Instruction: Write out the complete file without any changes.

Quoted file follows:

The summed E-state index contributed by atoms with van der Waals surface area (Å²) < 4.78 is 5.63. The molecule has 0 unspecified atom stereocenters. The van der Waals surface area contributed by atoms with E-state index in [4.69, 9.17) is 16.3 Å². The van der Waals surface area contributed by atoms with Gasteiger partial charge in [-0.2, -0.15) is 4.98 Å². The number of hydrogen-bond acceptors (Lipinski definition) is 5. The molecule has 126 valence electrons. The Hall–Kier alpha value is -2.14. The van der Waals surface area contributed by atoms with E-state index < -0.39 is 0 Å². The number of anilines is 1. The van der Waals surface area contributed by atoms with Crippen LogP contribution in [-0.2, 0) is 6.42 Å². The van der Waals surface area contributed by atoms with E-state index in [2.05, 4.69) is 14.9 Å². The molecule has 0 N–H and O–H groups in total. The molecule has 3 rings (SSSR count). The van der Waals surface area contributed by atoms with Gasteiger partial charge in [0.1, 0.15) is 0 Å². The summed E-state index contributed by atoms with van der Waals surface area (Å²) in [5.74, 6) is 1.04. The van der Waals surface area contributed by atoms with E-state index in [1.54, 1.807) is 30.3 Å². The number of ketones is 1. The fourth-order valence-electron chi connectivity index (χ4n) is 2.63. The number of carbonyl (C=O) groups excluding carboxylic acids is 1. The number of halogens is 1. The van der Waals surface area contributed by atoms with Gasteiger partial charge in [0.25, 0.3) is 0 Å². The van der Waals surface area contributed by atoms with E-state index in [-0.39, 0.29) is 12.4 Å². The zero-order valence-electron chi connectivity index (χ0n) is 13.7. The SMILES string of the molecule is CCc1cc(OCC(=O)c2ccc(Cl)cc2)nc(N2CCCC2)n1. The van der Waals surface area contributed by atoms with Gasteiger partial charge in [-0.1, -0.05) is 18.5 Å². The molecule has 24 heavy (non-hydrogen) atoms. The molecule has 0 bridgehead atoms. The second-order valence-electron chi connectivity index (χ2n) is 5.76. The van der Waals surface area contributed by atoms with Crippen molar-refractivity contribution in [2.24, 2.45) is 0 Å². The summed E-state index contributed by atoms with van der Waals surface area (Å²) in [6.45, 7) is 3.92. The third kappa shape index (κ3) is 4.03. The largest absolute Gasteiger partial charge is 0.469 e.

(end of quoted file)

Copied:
The summed E-state index contributed by atoms with van der Waals surface area (Å²) < 4.78 is 5.63. The molecule has 0 unspecified atom stereocenters. The van der Waals surface area contributed by atoms with E-state index in [4.69, 9.17) is 16.3 Å². The van der Waals surface area contributed by atoms with Gasteiger partial charge in [-0.2, -0.15) is 4.98 Å². The number of hydrogen-bond acceptors (Lipinski definition) is 5. The molecule has 126 valence electrons. The Hall–Kier alpha value is -2.14. The van der Waals surface area contributed by atoms with E-state index < -0.39 is 0 Å². The number of anilines is 1. The van der Waals surface area contributed by atoms with Crippen LogP contribution in [-0.2, 0) is 6.42 Å². The van der Waals surface area contributed by atoms with E-state index in [2.05, 4.69) is 14.9 Å². The molecule has 0 N–H and O–H groups in total. The molecule has 3 rings (SSSR count). The van der Waals surface area contributed by atoms with Gasteiger partial charge in [0.1, 0.15) is 0 Å². The summed E-state index contributed by atoms with van der Waals surface area (Å²) in [5.74, 6) is 1.04. The van der Waals surface area contributed by atoms with E-state index in [1.54, 1.807) is 30.3 Å². The number of ketones is 1. The fourth-order valence-electron chi connectivity index (χ4n) is 2.63. The number of carbonyl (C=O) groups excluding carboxylic acids is 1. The number of halogens is 1. The van der Waals surface area contributed by atoms with Gasteiger partial charge in [0.25, 0.3) is 0 Å². The van der Waals surface area contributed by atoms with E-state index in [-0.39, 0.29) is 12.4 Å². The zero-order valence-electron chi connectivity index (χ0n) is 13.7. The SMILES string of the molecule is CCc1cc(OCC(=O)c2ccc(Cl)cc2)nc(N2CCCC2)n1. The van der Waals surface area contributed by atoms with Gasteiger partial charge in [-0.1, -0.05) is 18.5 Å². The molecule has 24 heavy (non-hydrogen) atoms. The molecule has 0 bridgehead atoms. The second-order valence-electron chi connectivity index (χ2n) is 5.76. The van der Waals surface area contributed by atoms with Crippen molar-refractivity contribution in [2.24, 2.45) is 0 Å². The summed E-state index contributed by atoms with van der Waals surface area (Å²) in [6.45, 7) is 3.92. The third kappa shape index (κ3) is 4.03. The largest absolute Gasteiger partial charge is 0.469 e.